11 Great Pointers to Start Marketing Your Agribusiness Using Online Video

video-production-at-albert-lea-seedIn today’s world, video is a key part of content marketing in agriculture. Video is everywhere. It’s accessible. It’s engaging. And, it’s surprisingly easy to create.

So, how do you get started making a video for your organization? First, stop thinking about the viral videos you see online. Those are for entertainment value. You want a video with marketing value—something that will engage your customers and prospects, drive them to your website and prompt them to purchase your product or service. Here is some content that works well in video format, and will also prove quite valuable to you and your customer:

  • Product demonstrations
  • Interview with experts
  • Customer stories
  • Problem/solution
  • Behind-the-scenes stories
  • Event promotion

United Prairie uses a great mix of service spotlights, along with customer testimonials, in their “About Us” video to give prospective customers and new employees a feel for how their cooperative serves the area farmers.

Put these tips into action for one great video!

  1. Zero in on one key message.
    Look at your editorial calendar. What specific content do you want to communicate?
  1. Put it on paper first.
    Create a rough outline—not a script, but a general flow of the video.
  1. Equipment check.
    Use a high-definition video camera—costs less than $300 and fits in your shirt pocket.
  1. Quiet please.
    It’s not necessary to shoot in a closed office. But try to avoid traffic sounds or other distractions.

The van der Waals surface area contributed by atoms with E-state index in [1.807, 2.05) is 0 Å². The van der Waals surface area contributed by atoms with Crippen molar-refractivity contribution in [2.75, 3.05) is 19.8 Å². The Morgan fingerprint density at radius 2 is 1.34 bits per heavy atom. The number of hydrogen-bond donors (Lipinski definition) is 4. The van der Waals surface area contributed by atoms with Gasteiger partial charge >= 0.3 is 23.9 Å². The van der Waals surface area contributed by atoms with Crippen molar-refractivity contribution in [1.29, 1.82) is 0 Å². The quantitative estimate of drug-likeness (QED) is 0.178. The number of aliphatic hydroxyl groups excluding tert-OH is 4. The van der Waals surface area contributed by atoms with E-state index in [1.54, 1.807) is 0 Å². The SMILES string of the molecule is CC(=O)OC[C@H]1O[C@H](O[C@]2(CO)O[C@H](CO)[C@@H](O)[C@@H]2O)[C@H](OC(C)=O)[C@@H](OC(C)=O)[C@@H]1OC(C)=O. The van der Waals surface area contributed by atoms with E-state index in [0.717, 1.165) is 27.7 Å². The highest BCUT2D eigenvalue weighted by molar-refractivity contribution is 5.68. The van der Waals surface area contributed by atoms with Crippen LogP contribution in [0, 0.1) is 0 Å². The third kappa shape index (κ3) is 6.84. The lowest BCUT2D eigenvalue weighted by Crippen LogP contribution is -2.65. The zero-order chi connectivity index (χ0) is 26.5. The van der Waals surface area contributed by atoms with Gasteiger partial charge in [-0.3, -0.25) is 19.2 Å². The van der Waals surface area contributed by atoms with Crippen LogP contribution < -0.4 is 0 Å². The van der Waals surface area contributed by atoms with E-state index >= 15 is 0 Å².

1. Watch the light.
    If indoors, make sure light is in front of your subject, not behind them. If outdoors, don’t stand with sun at your back—or you’ll cast your own dark shadow on the subject.
  1. Sound check.
    If using camera’s built-in microphone, your subject needs to be fairly close to camera.
  1. Be steady.
    Use a tripod if necessary—although most cameras have built-in stabilization.
  1. Frame it.
    If videoing a person, frame the shot closely so the viewer focuses on the speaker. If videoing a scene, be aware of what’s in the background.
  1. Review. Repeat.
    Review each video clip after shooting it—checking for light and sound. It’s better to record again on the spot than having to go back later. Some people shy away from being on camera. If you’re relaxed, they will be, too.
  1. Share it.
    Use a video sharing site such as Vimeo or YouTube.

VistaComm has put these and other great marketing tips at your fingertips in a handy e-book, POWERFUL CONTENT: 6 Best Practices in Agri-Marketing & Communication.

6 best practices in agri-marketing e-book